Developing an architecture of Participation <ul><li>Graham Attwell, Pontydysgu </li></ul>
Bazaar - developing a community of practice around Open Source Software, Social Software and Open Content in Education www...
Learning  is social and comes largely from our experience of participating and engaging in daily life Lave, J., & Wenger, ...
A community of practice defines itself along three dimensions Wenger, E. (1998)
What it is about – its joint enterprise as understood and continually renegotiated by its members. Wenger, E. (1998)
How it functions - mutual engagement that bind members together into a social entity. Wenger, E. (1998)
What capability it has produced – the shared repertoire of communal resources (routines, sensibilities, artefacts, vocabul...
For a community of practice to function it needs to generate and appropriate a shared repertoire of ideas, commitments and...
Learning is, not seen as the acquisition of knowledge by individuals so much as a process of social participation. The nat...
A central activity for the Bazaar project is to develop active participation, not just in individual activities or discuss...
Knowledge is a product of the activity, context and culture in which it is used and producing effective educational tools ...
The Activity Triangle Model or activity system representationally outlines the various components of an activity system in...
 
Much knowledge is communicated and constructed through narrative processes and story telling Denning S.
story telling and narrative as a way not just of information transition but as a means of negotiating meanings and develop...
Meaning is a social phenomenon. Meaning is produced not only by individuals but by groups, communities, societies and cult...
Storytelling for communications  Storytelling to capture tacit knowledge  Storytelling to embody and transfer knowledge up...
Is it possible to develop a community of practice?
If we want to provide online systems that help people to participate in wider communities, we need to provide systems that...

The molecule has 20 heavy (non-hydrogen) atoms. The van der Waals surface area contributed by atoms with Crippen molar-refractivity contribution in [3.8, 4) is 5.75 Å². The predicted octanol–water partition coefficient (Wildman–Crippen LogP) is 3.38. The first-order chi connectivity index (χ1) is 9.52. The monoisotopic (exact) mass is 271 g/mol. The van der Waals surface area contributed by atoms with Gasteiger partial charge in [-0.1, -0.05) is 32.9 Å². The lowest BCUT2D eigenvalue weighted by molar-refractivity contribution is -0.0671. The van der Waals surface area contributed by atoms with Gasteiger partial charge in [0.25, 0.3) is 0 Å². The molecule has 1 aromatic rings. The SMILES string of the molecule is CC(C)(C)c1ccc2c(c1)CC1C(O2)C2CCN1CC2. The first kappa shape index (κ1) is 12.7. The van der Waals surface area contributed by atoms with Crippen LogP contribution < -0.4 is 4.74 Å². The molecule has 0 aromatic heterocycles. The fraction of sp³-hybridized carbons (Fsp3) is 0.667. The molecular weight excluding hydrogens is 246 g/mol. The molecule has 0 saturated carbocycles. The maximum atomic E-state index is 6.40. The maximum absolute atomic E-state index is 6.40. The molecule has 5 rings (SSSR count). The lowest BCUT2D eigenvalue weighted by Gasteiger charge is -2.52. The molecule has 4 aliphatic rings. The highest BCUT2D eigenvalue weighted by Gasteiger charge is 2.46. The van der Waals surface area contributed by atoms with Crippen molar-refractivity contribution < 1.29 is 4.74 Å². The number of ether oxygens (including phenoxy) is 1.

we are seeking to develop and implement tools and processes for working and learning together within an emergent social ne...
Constant beta - functionality delivered when needed
Activity based
Participation at different levels
Open APIs
Exploring the boundaries
a shepherd a keeper of the purpose a guardian of the community a timekeeper a co-explorer of meaning a co-explorer of cont...
References Engeström, Y. and Cole, M. (1993) A cultural-historical approach to distributed cognition, in G. Soloman (ed) D...
Thanks for Listening www.bazaar.org
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Developing an Architecture of Participation

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This presentation focuses on work undertaken through the European Commission funded Bazaar project to establish a community of practice for researchers and practitioners in open source software and open content. The paper considers the use of social software to support such a community of practice. It considers some of the theories and ideas behind supporting communities before going on to outline the design of an Architecture of Participation.

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Developing an Architecture of Participation

  1. 1. Developing an architecture of Participation <ul><li>Graham Attwell, Pontydysgu </li></ul>
  2. 2. Bazaar - developing a community of practice around Open Source Software, Social Software and Open Content in Education www.bazaar.org
  3. 3. Learning is social and comes largely from our experience of participating and engaging in daily life Lave, J., & Wenger, E. (1991)
  4. 4. A community of practice defines itself along three dimensions Wenger, E. (1998)
  5. 5. What it is about – its joint enterprise as understood and continually renegotiated by its members. Wenger, E. (1998)
  6. 6. How it functions - mutual engagement that bind members together into a social entity. Wenger, E. (1998)
  7. 7. What capability it has produced – the shared repertoire of communal resources (routines, sensibilities, artefacts, vocabulary, styles, etc.) that members have developed over time. Wenger, E.1998
  8. 8. For a community of practice to function it needs to generate and appropriate a shared repertoire of ideas, commitments and memories. It also needs to develop various resources such as tools, documents, routines, vocabulary and symbols that in some way carry the accumulated knowledge of the community. Wenger, E. (1998)